What Does Warren Buffett's Recent Acquisition Tell Us About Manufacturing?
In early August, Warren Buffett made his largest acquisition ever by agreeing to buy Precision Castparts for $32.5B. Much was made in the financial press about Buffett’s “big bet on manufacturing.” What does this tell us about manufacturing, especially in the U.S.? This is not so out of character for Buffett as one might expect. His acquisitions of Duracell in 2014, Lubrizol in 2011, Marmon Holdings in 2007, and even BNSF Railway in 2009 have some similar threads. The three primary elements of his strategy seem to be:
- High precision, high barrier to entry, high margin components
- Consumable products that are continuously reused and have a strong brand presence
- Serve an industry that will grow. This seems obvious, but if you currently play in a market with slow growth, you may want to consider entry into another one with more potential.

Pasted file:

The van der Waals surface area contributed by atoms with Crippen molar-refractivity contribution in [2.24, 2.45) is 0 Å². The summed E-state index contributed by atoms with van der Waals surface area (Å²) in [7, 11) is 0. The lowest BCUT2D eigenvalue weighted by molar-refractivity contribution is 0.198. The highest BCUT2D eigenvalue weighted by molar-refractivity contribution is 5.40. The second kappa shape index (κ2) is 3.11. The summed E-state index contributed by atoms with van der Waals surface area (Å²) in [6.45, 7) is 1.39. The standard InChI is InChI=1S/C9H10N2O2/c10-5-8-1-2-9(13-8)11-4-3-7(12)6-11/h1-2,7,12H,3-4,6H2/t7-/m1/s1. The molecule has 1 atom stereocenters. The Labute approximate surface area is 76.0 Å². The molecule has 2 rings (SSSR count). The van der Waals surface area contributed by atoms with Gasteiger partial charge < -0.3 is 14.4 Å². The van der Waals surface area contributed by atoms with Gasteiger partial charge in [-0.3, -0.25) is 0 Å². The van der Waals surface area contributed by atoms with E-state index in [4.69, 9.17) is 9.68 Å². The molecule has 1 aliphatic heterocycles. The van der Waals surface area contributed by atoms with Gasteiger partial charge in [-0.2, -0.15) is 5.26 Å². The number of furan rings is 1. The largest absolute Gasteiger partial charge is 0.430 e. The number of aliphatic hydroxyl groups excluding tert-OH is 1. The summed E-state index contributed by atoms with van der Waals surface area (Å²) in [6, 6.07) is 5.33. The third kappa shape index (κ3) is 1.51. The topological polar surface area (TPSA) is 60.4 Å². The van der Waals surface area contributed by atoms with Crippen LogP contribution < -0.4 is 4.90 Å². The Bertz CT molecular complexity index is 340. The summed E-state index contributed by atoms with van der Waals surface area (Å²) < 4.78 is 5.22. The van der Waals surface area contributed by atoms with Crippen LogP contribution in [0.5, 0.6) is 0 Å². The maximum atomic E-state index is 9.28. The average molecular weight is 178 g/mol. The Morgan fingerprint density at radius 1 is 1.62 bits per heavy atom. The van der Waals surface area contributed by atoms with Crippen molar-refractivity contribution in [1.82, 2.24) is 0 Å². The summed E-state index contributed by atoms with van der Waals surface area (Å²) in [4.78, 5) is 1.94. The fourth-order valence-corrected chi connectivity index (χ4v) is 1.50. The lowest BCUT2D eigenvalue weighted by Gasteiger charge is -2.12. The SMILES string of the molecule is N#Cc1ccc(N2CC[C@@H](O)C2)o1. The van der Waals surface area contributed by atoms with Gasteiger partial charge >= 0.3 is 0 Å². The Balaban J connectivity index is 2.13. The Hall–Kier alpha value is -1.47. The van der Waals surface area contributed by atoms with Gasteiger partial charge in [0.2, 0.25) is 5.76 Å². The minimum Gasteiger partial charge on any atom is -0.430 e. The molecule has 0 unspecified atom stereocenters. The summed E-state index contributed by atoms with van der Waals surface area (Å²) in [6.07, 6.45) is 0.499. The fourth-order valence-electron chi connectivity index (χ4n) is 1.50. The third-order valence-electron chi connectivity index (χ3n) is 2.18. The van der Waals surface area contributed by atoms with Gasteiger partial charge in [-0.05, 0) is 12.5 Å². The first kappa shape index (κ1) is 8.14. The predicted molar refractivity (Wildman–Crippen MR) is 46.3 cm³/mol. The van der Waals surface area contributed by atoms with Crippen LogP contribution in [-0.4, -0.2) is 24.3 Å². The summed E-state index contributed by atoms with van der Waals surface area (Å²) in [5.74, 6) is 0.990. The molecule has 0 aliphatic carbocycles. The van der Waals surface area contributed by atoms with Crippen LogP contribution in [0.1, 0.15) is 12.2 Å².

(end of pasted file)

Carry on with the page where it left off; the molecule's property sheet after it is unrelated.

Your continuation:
- Develop products that are high precision and high quality. Better yet, develop products that can be used as OEM components in any number of products. Use your quality as both a barrier to entry and to justify high prices and high margins.
- If possible, develop products that are consumable, periodically replaceable, or upgrades to existing components. Use quality as a differentiator and create a sustainable demand for your products – “buy the commodity and sell the brand.”